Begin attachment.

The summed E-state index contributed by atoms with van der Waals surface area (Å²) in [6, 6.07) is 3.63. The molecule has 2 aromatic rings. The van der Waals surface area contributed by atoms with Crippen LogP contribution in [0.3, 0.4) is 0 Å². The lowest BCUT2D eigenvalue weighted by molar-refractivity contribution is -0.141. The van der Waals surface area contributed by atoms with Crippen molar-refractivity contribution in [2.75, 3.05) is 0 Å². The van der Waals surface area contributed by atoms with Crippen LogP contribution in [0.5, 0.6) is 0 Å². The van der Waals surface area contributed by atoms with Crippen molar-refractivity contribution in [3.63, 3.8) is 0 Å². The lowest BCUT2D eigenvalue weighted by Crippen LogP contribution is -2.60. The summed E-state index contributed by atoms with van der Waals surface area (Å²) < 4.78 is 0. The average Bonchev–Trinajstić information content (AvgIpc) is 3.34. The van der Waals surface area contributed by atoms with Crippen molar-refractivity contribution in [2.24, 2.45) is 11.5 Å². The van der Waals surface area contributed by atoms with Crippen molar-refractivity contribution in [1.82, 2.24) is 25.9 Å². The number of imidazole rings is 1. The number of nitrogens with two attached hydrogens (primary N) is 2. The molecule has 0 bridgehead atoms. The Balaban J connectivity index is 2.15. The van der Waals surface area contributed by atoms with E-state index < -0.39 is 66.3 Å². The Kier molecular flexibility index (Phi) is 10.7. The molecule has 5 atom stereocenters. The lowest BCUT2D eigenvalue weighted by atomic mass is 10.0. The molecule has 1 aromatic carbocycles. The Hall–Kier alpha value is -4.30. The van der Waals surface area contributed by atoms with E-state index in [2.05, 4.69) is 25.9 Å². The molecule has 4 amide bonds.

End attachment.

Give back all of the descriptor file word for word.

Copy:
The summed E-state index contributed by atoms with van der Waals surface area (Å²) in [6, 6.07) is 3.63. The molecule has 2 aromatic rings. The van der Waals surface area contributed by atoms with Crippen LogP contribution in [0.3, 0.4) is 0 Å². The lowest BCUT2D eigenvalue weighted by molar-refractivity contribution is -0.141. The van der Waals surface area contributed by atoms with Crippen molar-refractivity contribution in [2.75, 3.05) is 0 Å². The van der Waals surface area contributed by atoms with Crippen LogP contribution in [0.5, 0.6) is 0 Å². The van der Waals surface area contributed by atoms with Crippen molar-refractivity contribution in [3.63, 3.8) is 0 Å². The lowest BCUT2D eigenvalue weighted by Crippen LogP contribution is -2.60. The summed E-state index contributed by atoms with van der Waals surface area (Å²) < 4.78 is 0. The average Bonchev–Trinajstić information content (AvgIpc) is 3.34. The van der Waals surface area contributed by atoms with Crippen molar-refractivity contribution in [2.24, 2.45) is 11.5 Å². The van der Waals surface area contributed by atoms with Crippen molar-refractivity contribution in [1.82, 2.24) is 25.9 Å². The number of imidazole rings is 1. The number of nitrogens with two attached hydrogens (primary N) is 2. The molecule has 0 bridgehead atoms. The Balaban J connectivity index is 2.15. The van der Waals surface area contributed by atoms with E-state index < -0.39 is 66.3 Å². The Kier molecular flexibility index (Phi) is 10.7. The molecule has 5 atom stereocenters. The lowest BCUT2D eigenvalue weighted by atomic mass is 10.0. The molecule has 1 aromatic carbocycles. The Hall–Kier alpha value is -4.30. The van der Waals surface area contributed by atoms with E-state index in [2.05, 4.69) is 25.9 Å². The molecule has 4 amide bonds.